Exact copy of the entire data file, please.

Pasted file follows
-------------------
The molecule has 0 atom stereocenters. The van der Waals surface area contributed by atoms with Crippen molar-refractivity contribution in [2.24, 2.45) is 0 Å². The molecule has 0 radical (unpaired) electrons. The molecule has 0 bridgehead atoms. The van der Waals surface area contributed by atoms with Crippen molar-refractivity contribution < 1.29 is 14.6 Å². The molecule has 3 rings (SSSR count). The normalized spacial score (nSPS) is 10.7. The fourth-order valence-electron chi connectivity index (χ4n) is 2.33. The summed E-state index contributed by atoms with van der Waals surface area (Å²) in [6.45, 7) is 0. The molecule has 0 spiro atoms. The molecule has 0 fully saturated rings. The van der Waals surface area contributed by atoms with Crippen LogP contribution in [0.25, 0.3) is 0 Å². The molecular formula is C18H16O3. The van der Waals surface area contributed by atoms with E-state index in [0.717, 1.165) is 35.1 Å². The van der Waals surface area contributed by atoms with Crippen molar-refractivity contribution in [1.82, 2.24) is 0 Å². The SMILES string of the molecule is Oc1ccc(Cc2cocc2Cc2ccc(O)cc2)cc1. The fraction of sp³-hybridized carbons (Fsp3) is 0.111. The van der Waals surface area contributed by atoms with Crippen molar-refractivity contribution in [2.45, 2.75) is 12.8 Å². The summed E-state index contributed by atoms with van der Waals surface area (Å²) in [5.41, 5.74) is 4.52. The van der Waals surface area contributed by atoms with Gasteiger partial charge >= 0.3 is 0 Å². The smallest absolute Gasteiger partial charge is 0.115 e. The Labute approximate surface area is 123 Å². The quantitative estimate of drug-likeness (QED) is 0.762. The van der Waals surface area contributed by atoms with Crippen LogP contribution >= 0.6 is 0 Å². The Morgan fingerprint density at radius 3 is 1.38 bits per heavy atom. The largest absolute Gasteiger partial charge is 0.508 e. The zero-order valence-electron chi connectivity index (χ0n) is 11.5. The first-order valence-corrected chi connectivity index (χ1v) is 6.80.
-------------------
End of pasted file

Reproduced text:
The molecule has 0 atom stereocenters. The van der Waals surface area contributed by atoms with Crippen molar-refractivity contribution in [2.24, 2.45) is 0 Å². The molecule has 0 radical (unpaired) electrons. The molecule has 0 bridgehead atoms. The van der Waals surface area contributed by atoms with Crippen molar-refractivity contribution < 1.29 is 14.6 Å². The molecule has 3 rings (SSSR count). The normalized spacial score (nSPS) is 10.7. The fourth-order valence-electron chi connectivity index (χ4n) is 2.33. The summed E-state index contributed by atoms with van der Waals surface area (Å²) in [6.45, 7) is 0. The molecule has 0 spiro atoms. The molecule has 0 fully saturated rings. The van der Waals surface area contributed by atoms with Crippen LogP contribution in [0.25, 0.3) is 0 Å². The molecular formula is C18H16O3. The van der Waals surface area contributed by atoms with E-state index in [0.717, 1.165) is 35.1 Å². The van der Waals surface area contributed by atoms with Crippen molar-refractivity contribution in [1.82, 2.24) is 0 Å². The SMILES string of the molecule is Oc1ccc(Cc2cocc2Cc2ccc(O)cc2)cc1. The fraction of sp³-hybridized carbons (Fsp3) is 0.111. The van der Waals surface area contributed by atoms with Crippen molar-refractivity contribution in [2.45, 2.75) is 12.8 Å². The summed E-state index contributed by atoms with van der Waals surface area (Å²) in [5.41, 5.74) is 4.52. The van der Waals surface area contributed by atoms with Gasteiger partial charge >= 0.3 is 0 Å². The smallest absolute Gasteiger partial charge is 0.115 e. The Labute approximate surface area is 123 Å². The quantitative estimate of drug-likeness (QED) is 0.762. The van der Waals surface area contributed by atoms with Crippen LogP contribution >= 0.6 is 0 Å². The Morgan fingerprint density at radius 3 is 1.38 bits per heavy atom. The largest absolute Gasteiger partial charge is 0.508 e. The zero-order valence-electron chi connectivity index (χ0n) is 11.5. The first-order valence-corrected chi connectivity index (χ1v) is 6.80.